Euro falls toward six-month low as Yen gains after Paris attacks
The euro dropped toward a six-month low versus the dollar, erasing its first weekly gain in a month, after the terror attacks in Paris raised investor concerns about the outlook for Europe.
The slide in the single currency resumes a decline that has seen it lose 5.5 percent since Oct. 16, as European Central Bank President Mario Draghi stoked market expectations for additional easing next month. The yen advanced against all but one of its major peers Monday, joining rallies in U.S. Treasuries and gold, as traders turned to traditional havens after French warplanes bombed targets in Syria. The Swedish krona, Norwegian krone and Danish krone slumped.
“The events in Paris on Friday would have diverted funds away from risky assets — including, in this case, the euro,” said Nizam Idris, head of currencies and fixed-income strategy at Macquarie Bank Ltd. in Singapore. “The euro has been more or less a safe-haven currency lately given the very low interest rate, but when events are centered around a country, that currency will weaken regardless of interest rates.”
The euro declined 0.4 percent to $1.0730 as of 6:45 a.m. in London. It sank as much as 0.8 percent to $1.0687 earlier, near the $1.0675 reached on Nov. 10 that was the weakest level since April 23.
Europe’s shared currency slumped 0.6 percent to 131.36 yen, after touching 130.65, a level unseen since April 29. The yen rose 0.2 percent to 122.43 per dollar.
The krona fell 0.4 percent to 8.7017 per dollar. The Norwegian krone slid 0.3 percent to 8.7038 to the greenback, while Denmark’s currency declined 0.4 percent to 6.9543 per dollar.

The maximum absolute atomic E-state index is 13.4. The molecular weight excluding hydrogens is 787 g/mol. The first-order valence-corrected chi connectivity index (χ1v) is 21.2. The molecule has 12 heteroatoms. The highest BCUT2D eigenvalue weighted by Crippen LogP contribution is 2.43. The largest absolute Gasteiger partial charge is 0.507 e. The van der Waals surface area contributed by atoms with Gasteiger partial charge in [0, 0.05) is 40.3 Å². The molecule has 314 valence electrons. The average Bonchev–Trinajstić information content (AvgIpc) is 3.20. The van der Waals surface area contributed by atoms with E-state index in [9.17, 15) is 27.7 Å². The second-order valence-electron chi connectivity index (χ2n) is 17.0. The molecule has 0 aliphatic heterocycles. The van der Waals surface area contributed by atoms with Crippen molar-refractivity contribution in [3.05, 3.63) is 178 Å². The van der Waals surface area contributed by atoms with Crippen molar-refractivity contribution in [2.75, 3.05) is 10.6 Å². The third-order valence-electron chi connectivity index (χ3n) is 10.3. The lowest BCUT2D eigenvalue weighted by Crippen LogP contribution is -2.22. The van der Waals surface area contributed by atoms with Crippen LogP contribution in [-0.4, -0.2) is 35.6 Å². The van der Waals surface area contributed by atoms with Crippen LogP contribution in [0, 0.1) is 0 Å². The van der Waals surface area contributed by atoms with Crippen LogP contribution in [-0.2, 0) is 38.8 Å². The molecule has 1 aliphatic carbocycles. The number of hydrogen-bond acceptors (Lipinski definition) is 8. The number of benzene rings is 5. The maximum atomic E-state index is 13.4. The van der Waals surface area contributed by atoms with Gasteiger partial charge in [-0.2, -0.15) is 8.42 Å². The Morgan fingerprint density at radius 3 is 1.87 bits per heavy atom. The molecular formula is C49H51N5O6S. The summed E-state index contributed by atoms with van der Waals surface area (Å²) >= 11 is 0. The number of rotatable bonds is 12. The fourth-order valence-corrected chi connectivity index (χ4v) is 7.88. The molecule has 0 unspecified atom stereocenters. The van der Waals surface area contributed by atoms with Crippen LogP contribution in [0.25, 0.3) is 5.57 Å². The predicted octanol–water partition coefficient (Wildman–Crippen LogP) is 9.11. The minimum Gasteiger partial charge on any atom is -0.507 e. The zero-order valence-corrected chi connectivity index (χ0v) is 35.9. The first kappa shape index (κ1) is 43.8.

The euro is trading below the median year-end estimate of $1.09 forecast by analysts.
Options traders had also pared bets for a weaker currency in recent weeks. The relative cost of protecting against a euro decline versus the U.S. currency has fallen to 49.75 basis points, from a three-month high of 1.14 percentage points on Oct. 23, according to data on one-month risk reversals. The premium on contracts to sell the single currency over those to buy rose by 1.25 basis points Monday.
European Central Bank President Mario Draghi signaled on Oct. 22 that another round of stimulus may be in the pipeline for December. Policy options include extending stimulus beyond its current end date of September 2016, ramping up monthly purchases from 60 billion euros ($64 billion) and cutting the deposit rate.
“These events help put a substantial easing by the ECB next month into clearer focus,” Ned Rumpeltin, Cristian Maggio and Prashant Newnaha, analysts at TD Securities Inc, wrote in a research note Monday. “We expect markets to begin pricing in the probability of a larger rate cut.”
The euro is set to weaken to $1.05 at the end of the year, said Robert Rennie, head of financial markets strategy at Westpac Banking Corp. in Sydney.
“It is too early to guess what sort of impact the horrific attacks in Paris might have on consumer sentiment coming into an important period for retailers,” Rennie said. “However, at the margin, it argues for further weakness in the euro into the end of the year.”